Beijing locks down office building weeks before Olympics over single Omicron deal

The instant lockdown meant the building in the west of the city was cordoned off without prior warning, with everyone inside unable to leave and subjected to mandatory Covid tests. The decision to close the office came after an employee tested positive for Omicron on Saturday – the first recorded case of the highly transmissible variant in the city.

Over the past week, officials in Beijing have been on high alert as an outbreak of Omicron spread through Tianjin, a major port city just 30 minutes away by high-speed train. The cluster had already spread to two other cities hundreds of kilometers away.

According to detailed surveillance data collected by officials, the Beijing woman infected with Omicron had not come into contact with a confirmed case and had not left the capital in the past 14 days, raising concerns that the variant is already spreading in the community.

Unlike most countries around the world, China is pursuing a zero Covid strategy which relies on strict restrictions including mass testing, lockdowns and a long quarantine for international arrivals.

The single case in Beijing was identified at the worst possible time for the city as it prepares to host thousands of athletes for the Olympics, including from countries where Omicron is raging.

The risk of the variant spreading among Beijing’s local population outside its so-called Olympic bubble – intended to separate participants from the general public – comes as authorities warned of the ‘double pressure of domestic and imported cases’ .

After the woman’s case was confirmed, authorities sprang into action, imposing uncompromising instant lockdowns – trapping people in places such as office buildings – and extensive contact tracing and testing in high-risk areas. risk.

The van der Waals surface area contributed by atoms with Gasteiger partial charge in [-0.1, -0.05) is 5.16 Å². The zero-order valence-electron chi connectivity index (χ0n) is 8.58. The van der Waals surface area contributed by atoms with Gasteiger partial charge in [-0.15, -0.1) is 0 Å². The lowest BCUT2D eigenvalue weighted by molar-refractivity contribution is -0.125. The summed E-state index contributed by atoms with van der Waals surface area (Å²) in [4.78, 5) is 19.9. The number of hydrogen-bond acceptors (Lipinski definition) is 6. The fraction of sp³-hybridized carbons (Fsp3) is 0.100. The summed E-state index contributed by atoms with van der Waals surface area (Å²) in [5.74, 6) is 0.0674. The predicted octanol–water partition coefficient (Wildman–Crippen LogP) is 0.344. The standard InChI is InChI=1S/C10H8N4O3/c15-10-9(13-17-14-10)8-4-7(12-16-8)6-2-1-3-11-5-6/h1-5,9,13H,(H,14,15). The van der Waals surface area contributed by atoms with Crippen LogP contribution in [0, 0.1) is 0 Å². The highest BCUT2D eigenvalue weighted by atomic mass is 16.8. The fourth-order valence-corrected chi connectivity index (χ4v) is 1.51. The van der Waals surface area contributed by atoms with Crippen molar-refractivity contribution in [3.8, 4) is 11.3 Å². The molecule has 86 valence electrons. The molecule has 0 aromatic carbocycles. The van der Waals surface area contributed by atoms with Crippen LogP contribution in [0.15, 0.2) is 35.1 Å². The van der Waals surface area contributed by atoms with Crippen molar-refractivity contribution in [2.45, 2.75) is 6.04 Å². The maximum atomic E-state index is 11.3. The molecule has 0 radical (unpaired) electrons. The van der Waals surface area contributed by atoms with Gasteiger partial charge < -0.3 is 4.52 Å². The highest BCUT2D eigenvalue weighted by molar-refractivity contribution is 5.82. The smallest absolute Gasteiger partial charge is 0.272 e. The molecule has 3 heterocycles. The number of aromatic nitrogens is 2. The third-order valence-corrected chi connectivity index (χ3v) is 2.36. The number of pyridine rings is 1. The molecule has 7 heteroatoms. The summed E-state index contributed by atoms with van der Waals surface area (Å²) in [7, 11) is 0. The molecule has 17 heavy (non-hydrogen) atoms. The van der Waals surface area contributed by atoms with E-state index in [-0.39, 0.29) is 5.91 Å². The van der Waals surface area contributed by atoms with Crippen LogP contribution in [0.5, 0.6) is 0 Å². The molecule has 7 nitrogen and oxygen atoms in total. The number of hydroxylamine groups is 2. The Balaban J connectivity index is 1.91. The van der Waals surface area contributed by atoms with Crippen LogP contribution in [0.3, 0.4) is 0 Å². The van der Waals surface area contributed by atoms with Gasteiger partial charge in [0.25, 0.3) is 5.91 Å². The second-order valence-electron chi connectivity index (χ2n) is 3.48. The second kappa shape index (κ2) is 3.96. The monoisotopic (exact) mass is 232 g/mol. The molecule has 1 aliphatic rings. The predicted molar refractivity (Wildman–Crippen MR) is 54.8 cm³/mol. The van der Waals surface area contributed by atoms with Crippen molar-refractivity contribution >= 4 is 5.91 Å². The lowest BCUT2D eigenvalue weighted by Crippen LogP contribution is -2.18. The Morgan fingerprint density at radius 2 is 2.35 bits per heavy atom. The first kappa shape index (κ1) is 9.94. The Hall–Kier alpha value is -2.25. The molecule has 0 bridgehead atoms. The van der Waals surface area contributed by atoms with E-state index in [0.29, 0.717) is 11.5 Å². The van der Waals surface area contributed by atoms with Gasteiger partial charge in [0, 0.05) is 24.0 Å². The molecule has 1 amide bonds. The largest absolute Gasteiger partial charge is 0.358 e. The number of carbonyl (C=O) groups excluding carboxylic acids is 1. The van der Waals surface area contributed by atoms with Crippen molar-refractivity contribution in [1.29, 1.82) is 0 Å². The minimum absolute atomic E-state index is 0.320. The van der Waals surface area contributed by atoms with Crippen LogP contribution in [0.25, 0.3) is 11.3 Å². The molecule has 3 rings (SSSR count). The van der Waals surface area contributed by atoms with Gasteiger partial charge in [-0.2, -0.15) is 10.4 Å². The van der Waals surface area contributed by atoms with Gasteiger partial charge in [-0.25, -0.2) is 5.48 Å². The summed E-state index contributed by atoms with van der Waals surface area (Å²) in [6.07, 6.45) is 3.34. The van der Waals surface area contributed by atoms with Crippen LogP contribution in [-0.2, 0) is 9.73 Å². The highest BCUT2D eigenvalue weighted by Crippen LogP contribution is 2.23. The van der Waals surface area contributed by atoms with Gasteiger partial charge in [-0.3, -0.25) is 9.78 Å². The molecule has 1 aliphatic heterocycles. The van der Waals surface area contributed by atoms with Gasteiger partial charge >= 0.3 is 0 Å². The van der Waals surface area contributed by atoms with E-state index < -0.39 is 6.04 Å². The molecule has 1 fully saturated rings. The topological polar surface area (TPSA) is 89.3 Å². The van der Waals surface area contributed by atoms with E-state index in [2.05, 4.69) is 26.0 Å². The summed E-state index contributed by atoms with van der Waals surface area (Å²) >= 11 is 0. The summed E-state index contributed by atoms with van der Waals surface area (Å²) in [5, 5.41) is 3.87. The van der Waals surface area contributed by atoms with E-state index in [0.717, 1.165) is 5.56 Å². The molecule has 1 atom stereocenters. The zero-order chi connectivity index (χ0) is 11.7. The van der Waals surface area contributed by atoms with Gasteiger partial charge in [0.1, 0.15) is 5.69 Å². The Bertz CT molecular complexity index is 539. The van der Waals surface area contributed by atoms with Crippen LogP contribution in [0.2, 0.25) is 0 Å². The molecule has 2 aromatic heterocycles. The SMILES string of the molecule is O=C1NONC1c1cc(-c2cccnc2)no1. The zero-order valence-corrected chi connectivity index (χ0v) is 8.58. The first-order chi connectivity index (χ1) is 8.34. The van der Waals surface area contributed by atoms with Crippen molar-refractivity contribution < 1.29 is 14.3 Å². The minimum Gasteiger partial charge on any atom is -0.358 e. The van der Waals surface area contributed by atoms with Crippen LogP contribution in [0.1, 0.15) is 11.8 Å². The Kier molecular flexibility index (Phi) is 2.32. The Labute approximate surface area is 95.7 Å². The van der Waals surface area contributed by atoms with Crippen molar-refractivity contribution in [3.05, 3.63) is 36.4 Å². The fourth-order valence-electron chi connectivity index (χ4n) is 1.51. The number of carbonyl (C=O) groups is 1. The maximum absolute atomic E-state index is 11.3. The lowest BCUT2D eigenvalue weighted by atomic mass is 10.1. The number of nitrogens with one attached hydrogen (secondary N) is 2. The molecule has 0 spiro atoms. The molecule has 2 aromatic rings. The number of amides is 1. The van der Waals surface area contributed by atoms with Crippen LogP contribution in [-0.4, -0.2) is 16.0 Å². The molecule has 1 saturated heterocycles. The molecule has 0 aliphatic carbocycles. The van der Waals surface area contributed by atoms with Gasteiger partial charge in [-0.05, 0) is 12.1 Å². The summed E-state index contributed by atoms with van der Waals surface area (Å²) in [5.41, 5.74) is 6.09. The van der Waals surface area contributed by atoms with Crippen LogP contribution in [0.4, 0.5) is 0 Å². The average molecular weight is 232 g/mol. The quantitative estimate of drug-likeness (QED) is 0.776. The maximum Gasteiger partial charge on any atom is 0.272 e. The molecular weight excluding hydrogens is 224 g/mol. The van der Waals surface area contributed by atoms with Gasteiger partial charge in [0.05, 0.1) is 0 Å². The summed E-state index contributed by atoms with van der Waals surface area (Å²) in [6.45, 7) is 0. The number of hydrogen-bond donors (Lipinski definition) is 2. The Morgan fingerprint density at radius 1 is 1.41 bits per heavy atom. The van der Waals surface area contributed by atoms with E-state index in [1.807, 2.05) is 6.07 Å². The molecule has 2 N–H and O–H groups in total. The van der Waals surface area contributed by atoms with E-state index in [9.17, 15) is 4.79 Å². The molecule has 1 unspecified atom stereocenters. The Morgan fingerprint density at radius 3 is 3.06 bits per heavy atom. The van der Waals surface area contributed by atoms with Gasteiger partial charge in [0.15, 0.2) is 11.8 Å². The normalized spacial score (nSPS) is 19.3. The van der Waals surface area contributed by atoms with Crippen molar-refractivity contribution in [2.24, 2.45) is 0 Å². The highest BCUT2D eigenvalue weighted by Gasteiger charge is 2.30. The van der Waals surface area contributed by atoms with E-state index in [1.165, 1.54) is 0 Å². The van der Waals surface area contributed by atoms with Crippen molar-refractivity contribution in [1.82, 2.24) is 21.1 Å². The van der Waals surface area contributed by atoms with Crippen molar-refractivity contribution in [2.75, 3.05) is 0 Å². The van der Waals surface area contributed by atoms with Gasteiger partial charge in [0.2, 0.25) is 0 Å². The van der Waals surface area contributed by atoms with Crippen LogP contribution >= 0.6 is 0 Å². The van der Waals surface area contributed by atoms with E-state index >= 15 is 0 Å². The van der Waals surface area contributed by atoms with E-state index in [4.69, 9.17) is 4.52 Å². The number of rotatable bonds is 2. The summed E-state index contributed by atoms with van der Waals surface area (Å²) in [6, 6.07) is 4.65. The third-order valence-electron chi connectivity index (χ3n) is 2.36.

The residential compound where the confirmed case lives is just a 15-minute drive from the Olympic Park. The entire community has since been cordoned off while people get tested and authorities take environmental swabs. CNN staff who walked past the complex over the weekend saw large barriers in place to prevent anyone from entering or leaving.

Residents indoors have a right to fresh air, unlike stricter lockdowns in other parts of the country that confine people to their apartments – but they cannot leave community boundaries. Garbage begins to accumulate inside the complex, with only specially designated disposal teams allowed to handle it. Many nearby businesses are closed.

The woman’s workplace has also been locked down, with large tents set up outside to carry out and process Covid tests for everyone inside until the building is declared safe to reopen.

In another sign of the zealous official response, the story of the woman’s trip was published in state media, with extensive details of all the places she went within a two-week period. The long list includes metro stations, public restrooms, a supermarket, a luxury shopping center and a Dior boutique, a famous Peking duck restaurant, a cinema, a hair salon, a stand-up and even a park of ski.

More than 16,000 people linked to those locations have been tested with all negative results so far, authorities said Monday — and the city has yet to report any more cases. At a press conference, authorities raised the possibility that the woman contracted the virus after handling international mail.